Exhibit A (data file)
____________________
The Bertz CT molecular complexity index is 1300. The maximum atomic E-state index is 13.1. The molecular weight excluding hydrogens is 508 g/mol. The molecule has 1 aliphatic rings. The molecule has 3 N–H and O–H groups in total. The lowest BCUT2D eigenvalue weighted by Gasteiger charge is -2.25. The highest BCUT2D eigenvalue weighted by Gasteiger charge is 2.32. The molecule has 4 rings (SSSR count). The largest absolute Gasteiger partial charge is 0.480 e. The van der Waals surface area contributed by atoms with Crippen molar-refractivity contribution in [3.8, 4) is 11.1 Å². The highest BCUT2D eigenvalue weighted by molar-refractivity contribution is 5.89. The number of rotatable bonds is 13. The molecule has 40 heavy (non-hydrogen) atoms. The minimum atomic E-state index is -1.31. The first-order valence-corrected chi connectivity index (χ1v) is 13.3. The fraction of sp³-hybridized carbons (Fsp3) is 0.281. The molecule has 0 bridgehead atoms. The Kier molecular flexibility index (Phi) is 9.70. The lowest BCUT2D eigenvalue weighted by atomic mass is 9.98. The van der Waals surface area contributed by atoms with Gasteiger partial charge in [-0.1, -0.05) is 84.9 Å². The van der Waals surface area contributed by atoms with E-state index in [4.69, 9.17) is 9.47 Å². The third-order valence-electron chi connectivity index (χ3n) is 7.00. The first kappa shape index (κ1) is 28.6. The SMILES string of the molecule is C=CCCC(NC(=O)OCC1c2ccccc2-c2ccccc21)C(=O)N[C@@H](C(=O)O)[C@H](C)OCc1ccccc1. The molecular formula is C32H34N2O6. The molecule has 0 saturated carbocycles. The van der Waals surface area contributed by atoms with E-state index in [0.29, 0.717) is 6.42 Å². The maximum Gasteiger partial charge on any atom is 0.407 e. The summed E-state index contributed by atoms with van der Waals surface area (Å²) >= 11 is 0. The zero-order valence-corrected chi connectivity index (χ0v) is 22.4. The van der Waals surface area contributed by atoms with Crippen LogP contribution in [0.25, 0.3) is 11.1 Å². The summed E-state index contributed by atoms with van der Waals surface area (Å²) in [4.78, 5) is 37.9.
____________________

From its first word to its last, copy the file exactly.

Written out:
The Bertz CT molecular complexity index is 1300. The maximum atomic E-state index is 13.1. The molecular weight excluding hydrogens is 508 g/mol. The molecule has 1 aliphatic rings. The molecule has 3 N–H and O–H groups in total. The lowest BCUT2D eigenvalue weighted by Gasteiger charge is -2.25. The highest BCUT2D eigenvalue weighted by Gasteiger charge is 2.32. The molecule has 4 rings (SSSR count). The largest absolute Gasteiger partial charge is 0.480 e. The van der Waals surface area contributed by atoms with Crippen molar-refractivity contribution in [3.8, 4) is 11.1 Å². The highest BCUT2D eigenvalue weighted by molar-refractivity contribution is 5.89. The number of rotatable bonds is 13. The molecule has 40 heavy (non-hydrogen) atoms. The minimum atomic E-state index is -1.31. The first-order valence-corrected chi connectivity index (χ1v) is 13.3. The fraction of sp³-hybridized carbons (Fsp3) is 0.281. The molecule has 0 bridgehead atoms. The Kier molecular flexibility index (Phi) is 9.70. The lowest BCUT2D eigenvalue weighted by atomic mass is 9.98. The van der Waals surface area contributed by atoms with Gasteiger partial charge in [-0.1, -0.05) is 84.9 Å². The van der Waals surface area contributed by atoms with E-state index in [4.69, 9.17) is 9.47 Å². The third-order valence-electron chi connectivity index (χ3n) is 7.00. The first kappa shape index (κ1) is 28.6. The SMILES string of the molecule is C=CCCC(NC(=O)OCC1c2ccccc2-c2ccccc21)C(=O)N[C@@H](C(=O)O)[C@H](C)OCc1ccccc1. The molecular formula is C32H34N2O6. The molecule has 0 saturated carbocycles. The van der Waals surface area contributed by atoms with E-state index in [0.29, 0.717) is 6.42 Å². The maximum Gasteiger partial charge on any atom is 0.407 e. The summed E-state index contributed by atoms with van der Waals surface area (Å²) >= 11 is 0. The zero-order valence-corrected chi connectivity index (χ0v) is 22.4. The van der Waals surface area contributed by atoms with Crippen LogP contribution in [0.25, 0.3) is 11.1 Å². The summed E-state index contributed by atoms with van der Waals surface area (Å²) in [4.78, 5) is 37.9.